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Dogs prospect believes he can cover Dahlhaus role

Draft prospect: Rhylee West Watch highlights of 2018 NAB AFL Draft prospect Rhylee West

IF Rhylee West gets to the Western Bulldogs as expected, the father-son prospect believes he can fill the pressure forward role left vacant by Luke Dahlhaus' departure to Geelong. 

As revealed by AFL.com.au, the son of seven-time best and fairest and five-time All Australian Scott West has been nominated by Bulldogs, and they will match a rival club's bid expected somewhere late in the first round of November's NAB AFL Draft. 

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After trading away this year's second-round selection for Josh Schache in the 2017 Trade Period, coincidentally it's the pick the Dogs received as compensation for losing free agent Dahlhaus - currently pick No.28 overall - that West is likely to cost on draft night. 

A standout inside midfielder with the Calder Cannons and Vic Metro this season, West told AFL.com.au he feels ready to test himself at the highest level.

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"Most draftees don't play in their preferred position straight away, so definitely playing as that pressure forward is a role I could definitely play early days," West said.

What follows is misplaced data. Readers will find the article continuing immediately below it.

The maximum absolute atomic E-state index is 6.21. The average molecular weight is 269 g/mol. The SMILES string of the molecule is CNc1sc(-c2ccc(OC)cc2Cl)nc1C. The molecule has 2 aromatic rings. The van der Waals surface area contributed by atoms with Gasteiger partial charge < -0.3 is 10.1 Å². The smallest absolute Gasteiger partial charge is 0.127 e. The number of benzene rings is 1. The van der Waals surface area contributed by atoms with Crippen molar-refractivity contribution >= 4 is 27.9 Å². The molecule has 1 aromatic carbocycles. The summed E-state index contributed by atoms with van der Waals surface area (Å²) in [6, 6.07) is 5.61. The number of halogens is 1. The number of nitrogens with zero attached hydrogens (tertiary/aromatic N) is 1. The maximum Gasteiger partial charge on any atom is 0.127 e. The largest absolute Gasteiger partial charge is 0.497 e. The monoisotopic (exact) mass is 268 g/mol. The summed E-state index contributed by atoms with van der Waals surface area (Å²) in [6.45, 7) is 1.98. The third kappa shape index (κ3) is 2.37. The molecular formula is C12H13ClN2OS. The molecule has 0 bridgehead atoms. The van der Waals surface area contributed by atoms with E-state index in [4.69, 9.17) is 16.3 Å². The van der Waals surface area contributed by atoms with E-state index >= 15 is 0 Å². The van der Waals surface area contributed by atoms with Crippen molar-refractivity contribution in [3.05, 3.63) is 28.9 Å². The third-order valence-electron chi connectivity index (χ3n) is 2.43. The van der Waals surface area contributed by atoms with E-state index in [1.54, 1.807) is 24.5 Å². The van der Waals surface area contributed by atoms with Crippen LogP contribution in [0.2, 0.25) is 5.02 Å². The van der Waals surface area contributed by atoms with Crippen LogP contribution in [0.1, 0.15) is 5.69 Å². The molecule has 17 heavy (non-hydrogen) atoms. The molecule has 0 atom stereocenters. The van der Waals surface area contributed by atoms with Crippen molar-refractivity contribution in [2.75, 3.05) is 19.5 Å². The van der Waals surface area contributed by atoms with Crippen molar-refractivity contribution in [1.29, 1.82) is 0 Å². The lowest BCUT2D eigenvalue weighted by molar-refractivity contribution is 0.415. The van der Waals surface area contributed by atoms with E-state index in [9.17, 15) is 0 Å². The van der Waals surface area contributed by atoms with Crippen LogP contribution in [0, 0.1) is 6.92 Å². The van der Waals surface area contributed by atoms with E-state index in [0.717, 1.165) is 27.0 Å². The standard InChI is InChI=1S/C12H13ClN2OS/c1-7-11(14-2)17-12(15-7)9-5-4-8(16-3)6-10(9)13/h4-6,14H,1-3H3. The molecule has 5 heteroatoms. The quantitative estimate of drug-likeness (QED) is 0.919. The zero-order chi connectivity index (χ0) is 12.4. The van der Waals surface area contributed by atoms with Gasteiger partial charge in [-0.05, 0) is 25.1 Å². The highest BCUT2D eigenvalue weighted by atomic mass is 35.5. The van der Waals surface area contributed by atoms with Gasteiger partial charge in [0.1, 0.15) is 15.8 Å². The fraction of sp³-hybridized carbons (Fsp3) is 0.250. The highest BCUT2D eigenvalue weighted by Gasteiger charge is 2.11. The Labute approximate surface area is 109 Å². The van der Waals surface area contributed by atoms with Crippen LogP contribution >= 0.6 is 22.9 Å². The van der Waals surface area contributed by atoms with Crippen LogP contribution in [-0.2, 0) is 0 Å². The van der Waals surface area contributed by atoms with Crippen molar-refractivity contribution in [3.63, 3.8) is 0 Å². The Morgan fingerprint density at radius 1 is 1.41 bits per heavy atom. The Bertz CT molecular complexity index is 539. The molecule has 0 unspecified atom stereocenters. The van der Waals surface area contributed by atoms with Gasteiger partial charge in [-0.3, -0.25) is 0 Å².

"I like to think I'm ready to play senior footy because I've got a bit of size on me and I can put that up against the bigger bodies.

"The pre-season will also help my endurance and put a bit more meat on me, so I should be raring to go.

"The great midfielders like (Patrick) Dangerfield and (Dustin) Martin both push forward because you can't play one position these days."

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While he has the physical attributes to help make the transition from junior football to the AFL, West is well aware he needs to improve his kicking if he wants to play regular senior football at a club that doesn't have an overabundance of players who are a reliable kick. 

The 17-year-old finished the TAC Cup season with a disposal efficiency of just 56 per cent, but in an encouraging sign his effectiveness increased with the lift in standard at the NAB AFL Under-18 Championships, finishing the carnival as an All Australian that averaged 22 disposals at 69 per cent efficiency.

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The apple hasn't fallen too far from the tree, with West inheriting his dad's creative hands and vision, but the pair have been fine-tuning his ability to hit the target by foot. 

While his kicking is a work in progress, fatherly advice regularly hits the mark.

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"Everyone has a knock on them and kicking is the one I've got, but I've been working really hard on it with Dad and at training, so I've given myself every opportunity to improve it," West said.

"Dad's someone I can bounce any questions off because he watches all the levels of footy I play. 

"He's been an assistant at AFL level and coached in the VFL, so he's good at critiquing my games and being that coach at home. 

"I'm not a kid that gets feedback and cracks the sooks, whether it's a spray at half-time or a quiet word after the game, I'll take it on board."